Things you need to know before visiting the Kumbhalgarh Fort:
- The place usually gets very crowded during peak season (September – March), so make sure to reach early to be able to have a not-so-rushed visit
- The stairs inside the Fort are pretty steep and narrow, so be careful, not very convenient for people who have problem with small spaces (claustrophobia)
- Take a guide who can help you around the Fort to not get lost. Do bargain
- The walk up to the Fort is pretty steep, so be well equipped with proper walking shoes and a water bottle since it could be exhausting
- Being at the Fort during sunset is one of the best things to do, since it is a captivating view
- You might consider watching the Light and Sound show in the evening, although it is too much of talk and less about the Fort, watch at own risk (it is in Hindi language though!)
- Eat properly before going up there, since to walk around the Fort properly is pretty time consuming
- Mornings and Evenings are best time to visit
What you need to know about the’GREAT WALL OF INDIA’:
For the longest time we only knew about The Great Wall of China and its history, but we have a close counterpart in India as well which happens to be the Second Longest Wall in the world after The Great Wall of China. Unknown to the outside world for a very long time, this place is now gaining popularity, Kumbhalgarh Fort in Rajasthan, India also referred t now as the GREAT WALL OF INDIA.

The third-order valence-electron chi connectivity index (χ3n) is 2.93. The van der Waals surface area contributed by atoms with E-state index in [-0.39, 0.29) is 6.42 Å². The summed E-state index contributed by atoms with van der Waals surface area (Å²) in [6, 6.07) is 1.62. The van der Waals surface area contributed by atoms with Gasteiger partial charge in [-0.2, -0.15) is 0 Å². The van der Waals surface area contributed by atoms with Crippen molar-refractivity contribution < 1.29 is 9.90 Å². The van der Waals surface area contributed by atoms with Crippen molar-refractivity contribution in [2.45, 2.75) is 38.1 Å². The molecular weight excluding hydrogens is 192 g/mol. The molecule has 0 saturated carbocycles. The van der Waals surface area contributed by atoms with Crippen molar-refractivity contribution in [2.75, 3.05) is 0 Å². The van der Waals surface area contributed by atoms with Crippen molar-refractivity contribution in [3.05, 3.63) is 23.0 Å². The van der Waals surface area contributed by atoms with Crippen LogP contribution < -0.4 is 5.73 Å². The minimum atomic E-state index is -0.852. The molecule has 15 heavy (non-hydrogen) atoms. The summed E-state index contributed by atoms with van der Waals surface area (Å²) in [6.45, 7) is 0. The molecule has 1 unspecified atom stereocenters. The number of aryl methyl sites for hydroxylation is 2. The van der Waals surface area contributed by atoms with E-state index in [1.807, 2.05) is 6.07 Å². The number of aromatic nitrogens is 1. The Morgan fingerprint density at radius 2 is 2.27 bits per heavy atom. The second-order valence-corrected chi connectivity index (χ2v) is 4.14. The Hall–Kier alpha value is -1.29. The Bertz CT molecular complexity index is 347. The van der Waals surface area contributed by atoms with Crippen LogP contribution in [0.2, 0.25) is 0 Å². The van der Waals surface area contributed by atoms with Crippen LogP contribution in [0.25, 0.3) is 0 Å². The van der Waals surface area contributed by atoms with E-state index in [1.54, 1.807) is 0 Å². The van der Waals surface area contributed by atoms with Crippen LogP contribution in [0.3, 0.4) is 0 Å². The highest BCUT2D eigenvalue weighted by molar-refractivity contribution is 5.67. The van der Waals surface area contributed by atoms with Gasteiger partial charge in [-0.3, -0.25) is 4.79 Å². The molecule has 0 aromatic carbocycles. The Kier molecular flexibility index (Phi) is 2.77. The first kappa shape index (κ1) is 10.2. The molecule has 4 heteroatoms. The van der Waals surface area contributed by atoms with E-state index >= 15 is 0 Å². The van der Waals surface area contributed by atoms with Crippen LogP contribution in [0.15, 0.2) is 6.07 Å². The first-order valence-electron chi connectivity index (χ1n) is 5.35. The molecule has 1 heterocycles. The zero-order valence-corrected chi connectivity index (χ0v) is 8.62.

Built in the early 15th century by the Great Maharana Kumbha and further extended in the 19th century, this fort is also where The Great King & warrior of Mewar, Maharana Pratap was born. History has it that this is the invincible Fort which could not be conquered even by the mighty Mughals alone, only together with the armies of Delhi, Amber and Marwar they were able to break through the Fort. This Fort is a standing icon of the bold and unbreakable Rajput glory and spirit.
The Fort is a safely protected by the massive snake like meandering Fort Wall which is 15 kms long and 1150 m to 1200 m in height, the wall is as thick as 12-25 feet and broad enough to allow an army of eight horses to ride abreast. It runs through the mountain cliffs and valleys of the Aravalli ranges sometimes going uphill or taking a descent structured with long walk ways, stairs and seven huge gates. Also within the Wall it guards 360 temples. Along with the Fort the Wall encompasses around some of the forest ranges of the Kumbhalgarh National Park which helps in the safe keeping of a few Indian endangered species, it is home to the famous panthers & leopards of India and also a variety of other wildlife. The Wall is an standing proof of the brilliant architecture from the Rajput era, built with such brilliance that even after 700 years of its being it still stands tall unmoved. It is this wall that is known as the second longest continuous wall on the planet after the ‘Great Wall of China’.